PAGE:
Dallas, TX—With a new study confirming that home blood pressure monitoring can be used to confirm clinical diagnosis of hypertension in the United States, pharmacists might be fielding a lot of questions on how best to do that.

A study in the American Heart Association’s journal Hypertension found that blood pressure readings of 130/80 millimeters of mercury (mmHg) or higher taken at home can be used to diagnose hypertension in range of U.S. adults, whether white, black, or Hispanic.

“Until now, recommendations for diagnosing high blood pressure with measurements done at home were primarily from Japanese and European studies,” explained lead author Wanpen Vongpatanasin, MD, professor of medicine and hypertension director at UT Southwestern Medical Center in Dallas. “We didn’t know if these recommendations actually applied to U.S. adults.”

According to the AHA, proper technique for measuring blood pressure includes the following:
• Being still and resting quietly for at least 5 minutes before measurements
• Avoiding caffeine or cigarettes in the half-hour before the reading
• Keeping both feet flat on the floor
• Avoid talking during the test

The recommendations also advise that two readings should be recorded 1 minute apart in the morning before taking medications and in the evening before eating. The AHA also said it is best that blood pressure readings be taken over a full 7 days, beginning a few weeks after a change in the treatment regimen and during the week before a doctor’s visit.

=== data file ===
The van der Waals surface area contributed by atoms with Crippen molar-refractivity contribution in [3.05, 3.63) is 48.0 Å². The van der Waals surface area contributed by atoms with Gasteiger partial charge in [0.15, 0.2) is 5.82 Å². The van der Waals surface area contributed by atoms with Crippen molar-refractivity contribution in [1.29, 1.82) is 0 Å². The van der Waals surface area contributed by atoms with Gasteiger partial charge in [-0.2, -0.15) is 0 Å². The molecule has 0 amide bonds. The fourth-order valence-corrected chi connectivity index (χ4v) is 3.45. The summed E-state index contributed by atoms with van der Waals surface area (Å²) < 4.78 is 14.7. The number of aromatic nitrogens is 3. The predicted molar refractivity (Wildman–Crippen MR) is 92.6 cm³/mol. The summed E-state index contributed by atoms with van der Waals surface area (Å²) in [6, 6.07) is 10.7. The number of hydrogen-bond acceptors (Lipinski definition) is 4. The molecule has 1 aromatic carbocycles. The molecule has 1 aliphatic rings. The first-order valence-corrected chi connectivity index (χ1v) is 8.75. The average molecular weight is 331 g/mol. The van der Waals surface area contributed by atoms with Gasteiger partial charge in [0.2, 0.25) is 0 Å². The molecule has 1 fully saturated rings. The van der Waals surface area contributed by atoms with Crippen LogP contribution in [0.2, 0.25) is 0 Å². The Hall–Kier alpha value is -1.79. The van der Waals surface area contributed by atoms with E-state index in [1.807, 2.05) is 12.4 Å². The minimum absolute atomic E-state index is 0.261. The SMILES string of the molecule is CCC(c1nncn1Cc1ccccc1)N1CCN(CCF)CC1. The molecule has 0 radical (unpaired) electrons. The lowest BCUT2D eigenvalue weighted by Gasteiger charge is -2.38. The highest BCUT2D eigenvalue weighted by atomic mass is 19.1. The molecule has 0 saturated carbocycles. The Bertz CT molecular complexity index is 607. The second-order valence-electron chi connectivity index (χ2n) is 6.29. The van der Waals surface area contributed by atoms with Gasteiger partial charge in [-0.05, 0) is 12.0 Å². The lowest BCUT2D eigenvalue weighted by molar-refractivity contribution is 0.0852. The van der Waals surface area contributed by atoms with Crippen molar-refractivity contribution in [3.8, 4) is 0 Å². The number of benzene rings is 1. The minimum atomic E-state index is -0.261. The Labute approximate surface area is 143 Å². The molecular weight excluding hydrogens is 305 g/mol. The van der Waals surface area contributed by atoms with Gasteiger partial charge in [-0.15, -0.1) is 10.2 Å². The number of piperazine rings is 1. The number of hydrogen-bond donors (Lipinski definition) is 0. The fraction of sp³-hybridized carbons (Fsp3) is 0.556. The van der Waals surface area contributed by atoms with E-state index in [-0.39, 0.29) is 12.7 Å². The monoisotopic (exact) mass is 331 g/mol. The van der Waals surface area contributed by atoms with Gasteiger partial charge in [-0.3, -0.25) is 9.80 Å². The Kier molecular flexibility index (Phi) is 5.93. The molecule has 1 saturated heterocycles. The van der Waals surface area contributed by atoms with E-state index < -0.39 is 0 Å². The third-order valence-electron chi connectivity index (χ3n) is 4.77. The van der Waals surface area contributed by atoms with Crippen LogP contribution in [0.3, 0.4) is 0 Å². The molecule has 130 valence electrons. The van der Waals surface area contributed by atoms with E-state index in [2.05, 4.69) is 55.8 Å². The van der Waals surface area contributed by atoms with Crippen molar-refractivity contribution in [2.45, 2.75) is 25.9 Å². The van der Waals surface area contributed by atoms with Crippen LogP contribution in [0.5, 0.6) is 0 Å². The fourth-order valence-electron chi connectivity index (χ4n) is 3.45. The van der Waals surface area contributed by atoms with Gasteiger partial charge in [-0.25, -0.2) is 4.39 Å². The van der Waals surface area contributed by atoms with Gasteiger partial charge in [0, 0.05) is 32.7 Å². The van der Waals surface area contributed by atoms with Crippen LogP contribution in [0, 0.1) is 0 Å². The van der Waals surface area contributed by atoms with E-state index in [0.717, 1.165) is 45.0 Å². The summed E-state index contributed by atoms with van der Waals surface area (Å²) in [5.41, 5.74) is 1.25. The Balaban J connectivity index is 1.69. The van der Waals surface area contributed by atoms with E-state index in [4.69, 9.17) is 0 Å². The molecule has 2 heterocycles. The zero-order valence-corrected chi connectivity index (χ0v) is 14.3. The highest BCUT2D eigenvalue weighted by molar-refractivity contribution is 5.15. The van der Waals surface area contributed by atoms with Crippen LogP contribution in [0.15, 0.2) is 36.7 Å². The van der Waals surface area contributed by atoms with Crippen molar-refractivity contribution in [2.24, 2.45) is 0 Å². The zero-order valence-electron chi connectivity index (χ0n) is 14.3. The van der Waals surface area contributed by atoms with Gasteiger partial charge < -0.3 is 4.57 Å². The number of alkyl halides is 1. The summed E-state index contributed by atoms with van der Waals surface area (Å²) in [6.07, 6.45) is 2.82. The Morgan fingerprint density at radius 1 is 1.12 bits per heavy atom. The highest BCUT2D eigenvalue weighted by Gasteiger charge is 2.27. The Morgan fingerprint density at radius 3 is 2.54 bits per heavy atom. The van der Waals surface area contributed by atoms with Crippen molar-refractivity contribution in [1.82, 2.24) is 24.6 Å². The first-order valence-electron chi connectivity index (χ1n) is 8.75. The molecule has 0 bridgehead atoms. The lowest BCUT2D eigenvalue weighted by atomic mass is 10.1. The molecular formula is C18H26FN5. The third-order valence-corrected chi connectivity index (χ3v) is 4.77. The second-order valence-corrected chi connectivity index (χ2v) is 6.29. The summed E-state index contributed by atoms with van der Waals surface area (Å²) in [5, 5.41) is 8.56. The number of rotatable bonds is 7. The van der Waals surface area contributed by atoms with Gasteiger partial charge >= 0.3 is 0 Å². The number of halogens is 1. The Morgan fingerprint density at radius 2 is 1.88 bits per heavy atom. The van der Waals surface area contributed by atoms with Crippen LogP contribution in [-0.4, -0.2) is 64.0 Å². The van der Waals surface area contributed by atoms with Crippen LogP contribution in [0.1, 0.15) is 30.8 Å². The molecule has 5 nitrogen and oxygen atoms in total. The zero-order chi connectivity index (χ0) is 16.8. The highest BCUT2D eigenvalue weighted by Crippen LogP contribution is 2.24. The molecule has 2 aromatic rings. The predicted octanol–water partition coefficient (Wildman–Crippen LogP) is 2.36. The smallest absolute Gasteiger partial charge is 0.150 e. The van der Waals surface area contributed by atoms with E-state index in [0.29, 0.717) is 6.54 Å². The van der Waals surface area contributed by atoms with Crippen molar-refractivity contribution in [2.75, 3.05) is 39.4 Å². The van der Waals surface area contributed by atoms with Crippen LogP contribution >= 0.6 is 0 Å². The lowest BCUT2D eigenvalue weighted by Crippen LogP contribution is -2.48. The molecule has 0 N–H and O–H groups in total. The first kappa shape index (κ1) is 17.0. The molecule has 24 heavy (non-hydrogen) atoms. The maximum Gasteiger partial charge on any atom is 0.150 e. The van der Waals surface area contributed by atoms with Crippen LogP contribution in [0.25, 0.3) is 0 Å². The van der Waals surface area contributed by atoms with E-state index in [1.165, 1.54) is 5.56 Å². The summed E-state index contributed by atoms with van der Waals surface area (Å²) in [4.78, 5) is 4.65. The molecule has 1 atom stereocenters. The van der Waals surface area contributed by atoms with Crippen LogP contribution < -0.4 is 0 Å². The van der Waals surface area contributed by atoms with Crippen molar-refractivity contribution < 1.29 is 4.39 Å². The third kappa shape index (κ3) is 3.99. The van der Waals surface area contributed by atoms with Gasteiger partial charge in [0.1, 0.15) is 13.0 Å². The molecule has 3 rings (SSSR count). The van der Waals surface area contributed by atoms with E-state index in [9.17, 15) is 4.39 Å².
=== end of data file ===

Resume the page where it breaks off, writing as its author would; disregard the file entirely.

Researchers analyzed large multiethnic studies that compared home blood pressure to clinic measurements of primarily young and middle-aged adults aged 30 to 65 years: the Dallas Heart Study and the North Carolina Masked Hypertension study.

Among the 420 participants in the Durham, NC, clinic, high blood-pressure readings (130/80) were confirmed with similar readings at home.

In 3,132 participants in the Dallas study, meanwhile, researchers determined risks of stroke, heart attack, and death associated with a clinic systolic blood-pressure reading of 130 mmHg. During an 11-year follow up, the study team determined that patients with high blood-pressure levels measured at home had the same cardiovascular disease risk as those with similar levels measured by medical professionals.

The researchers also calculated that outcome-derived home systolic BP thresholds corresponding to stage 1 hypertension were 130mm Hg in blacks, 129 mmHg in whites, and 131mm Hg in Hispanics, respectively.

“Our data based on both regression-derived and outcome approach support home BP threshold of 130/80 mm Hg for diagnosis of hypertension in blacks, whites, and Hispanics,” study authors wrote.

“It’s important to measure blood pressure at home because clinic readings might not reflect a person’s true blood pressure,” Vongpatanasin added “Some people have higher readings in the clinic because of the ‘white coat’ phenomenon, while studies have shown that others—especially, blacks—have lower blood pressure readings in the clinic than at home.”

The article pointed out that, with the definition of high blood pressure set at 130/80 mmHg, nearly half, 46%, of U.S. adults have high blood pressure, and as many as 45% of adults measure their blood pressure at home.

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